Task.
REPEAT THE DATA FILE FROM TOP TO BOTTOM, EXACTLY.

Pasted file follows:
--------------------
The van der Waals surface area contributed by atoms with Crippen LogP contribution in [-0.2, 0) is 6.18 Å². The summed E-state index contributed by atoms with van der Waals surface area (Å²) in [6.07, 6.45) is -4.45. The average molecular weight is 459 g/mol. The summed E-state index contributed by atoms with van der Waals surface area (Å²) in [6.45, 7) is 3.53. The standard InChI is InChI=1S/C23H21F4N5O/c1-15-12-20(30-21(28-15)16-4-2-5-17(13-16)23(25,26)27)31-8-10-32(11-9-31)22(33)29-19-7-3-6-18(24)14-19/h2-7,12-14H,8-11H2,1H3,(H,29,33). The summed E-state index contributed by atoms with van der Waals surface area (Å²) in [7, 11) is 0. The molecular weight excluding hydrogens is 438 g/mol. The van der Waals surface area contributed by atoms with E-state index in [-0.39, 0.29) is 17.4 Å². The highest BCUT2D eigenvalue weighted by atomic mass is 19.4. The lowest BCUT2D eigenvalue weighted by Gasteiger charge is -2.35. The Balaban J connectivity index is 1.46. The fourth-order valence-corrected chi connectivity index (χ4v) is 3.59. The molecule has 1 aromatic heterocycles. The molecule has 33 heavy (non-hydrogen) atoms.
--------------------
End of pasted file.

The van der Waals surface area contributed by atoms with Crippen LogP contribution in [-0.2, 0) is 6.18 Å². The summed E-state index contributed by atoms with van der Waals surface area (Å²) in [6.07, 6.45) is -4.45. The average molecular weight is 459 g/mol. The summed E-state index contributed by atoms with van der Waals surface area (Å²) in [6.45, 7) is 3.53. The standard InChI is InChI=1S/C23H21F4N5O/c1-15-12-20(30-21(28-15)16-4-2-5-17(13-16)23(25,26)27)31-8-10-32(11-9-31)22(33)29-19-7-3-6-18(24)14-19/h2-7,12-14H,8-11H2,1H3,(H,29,33). The summed E-state index contributed by atoms with van der Waals surface area (Å²) in [7, 11) is 0. The molecular weight excluding hydrogens is 438 g/mol. The van der Waals surface area contributed by atoms with E-state index in [-0.39, 0.29) is 17.4 Å². The highest BCUT2D eigenvalue weighted by atomic mass is 19.4. The lowest BCUT2D eigenvalue weighted by Gasteiger charge is -2.35. The Balaban J connectivity index is 1.46. The fourth-order valence-corrected chi connectivity index (χ4v) is 3.59. The molecule has 1 aromatic heterocycles. The molecule has 33 heavy (non-hydrogen) atoms.